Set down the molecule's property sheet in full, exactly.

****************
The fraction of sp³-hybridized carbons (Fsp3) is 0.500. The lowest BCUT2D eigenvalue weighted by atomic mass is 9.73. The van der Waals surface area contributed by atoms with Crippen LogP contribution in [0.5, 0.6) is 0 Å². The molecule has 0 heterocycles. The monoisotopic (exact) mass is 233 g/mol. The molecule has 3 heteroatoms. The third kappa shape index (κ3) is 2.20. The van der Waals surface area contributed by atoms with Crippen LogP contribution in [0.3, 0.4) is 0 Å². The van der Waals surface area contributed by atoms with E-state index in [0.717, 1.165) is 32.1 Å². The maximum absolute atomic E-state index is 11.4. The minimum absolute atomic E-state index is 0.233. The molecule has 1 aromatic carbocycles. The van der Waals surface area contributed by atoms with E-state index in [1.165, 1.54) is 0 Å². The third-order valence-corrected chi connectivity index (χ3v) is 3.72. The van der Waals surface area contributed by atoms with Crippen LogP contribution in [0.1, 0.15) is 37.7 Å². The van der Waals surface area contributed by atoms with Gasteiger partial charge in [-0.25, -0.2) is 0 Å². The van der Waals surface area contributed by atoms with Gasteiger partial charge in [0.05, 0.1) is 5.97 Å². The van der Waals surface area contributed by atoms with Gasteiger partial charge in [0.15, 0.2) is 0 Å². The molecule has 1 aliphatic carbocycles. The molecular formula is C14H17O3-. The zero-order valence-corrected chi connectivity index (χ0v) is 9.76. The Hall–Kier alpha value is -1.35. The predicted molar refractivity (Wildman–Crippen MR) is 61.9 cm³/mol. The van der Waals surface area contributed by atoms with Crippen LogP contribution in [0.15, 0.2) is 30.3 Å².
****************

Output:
The fraction of sp³-hybridized carbons (Fsp3) is 0.500. The lowest BCUT2D eigenvalue weighted by atomic mass is 9.73. The van der Waals surface area contributed by atoms with Crippen LogP contribution in [0.5, 0.6) is 0 Å². The molecule has 0 heterocycles. The monoisotopic (exact) mass is 233 g/mol. The molecule has 3 heteroatoms. The third kappa shape index (κ3) is 2.20. The van der Waals surface area contributed by atoms with Crippen LogP contribution in [0.3, 0.4) is 0 Å². The van der Waals surface area contributed by atoms with E-state index in [0.717, 1.165) is 32.1 Å². The maximum absolute atomic E-state index is 11.4. The minimum absolute atomic E-state index is 0.233. The molecule has 1 aromatic carbocycles. The van der Waals surface area contributed by atoms with E-state index in [1.165, 1.54) is 0 Å². The third-order valence-corrected chi connectivity index (χ3v) is 3.72. The van der Waals surface area contributed by atoms with Crippen LogP contribution in [0.1, 0.15) is 37.7 Å². The van der Waals surface area contributed by atoms with Gasteiger partial charge in [-0.25, -0.2) is 0 Å². The van der Waals surface area contributed by atoms with Gasteiger partial charge in [0.05, 0.1) is 5.97 Å². The van der Waals surface area contributed by atoms with Gasteiger partial charge in [0.15, 0.2) is 0 Å². The molecule has 1 aliphatic carbocycles. The molecular formula is C14H17O3-. The zero-order valence-corrected chi connectivity index (χ0v) is 9.76. The Hall–Kier alpha value is -1.35. The predicted molar refractivity (Wildman–Crippen MR) is 61.9 cm³/mol. The van der Waals surface area contributed by atoms with Crippen LogP contribution in [0.15, 0.2) is 30.3 Å².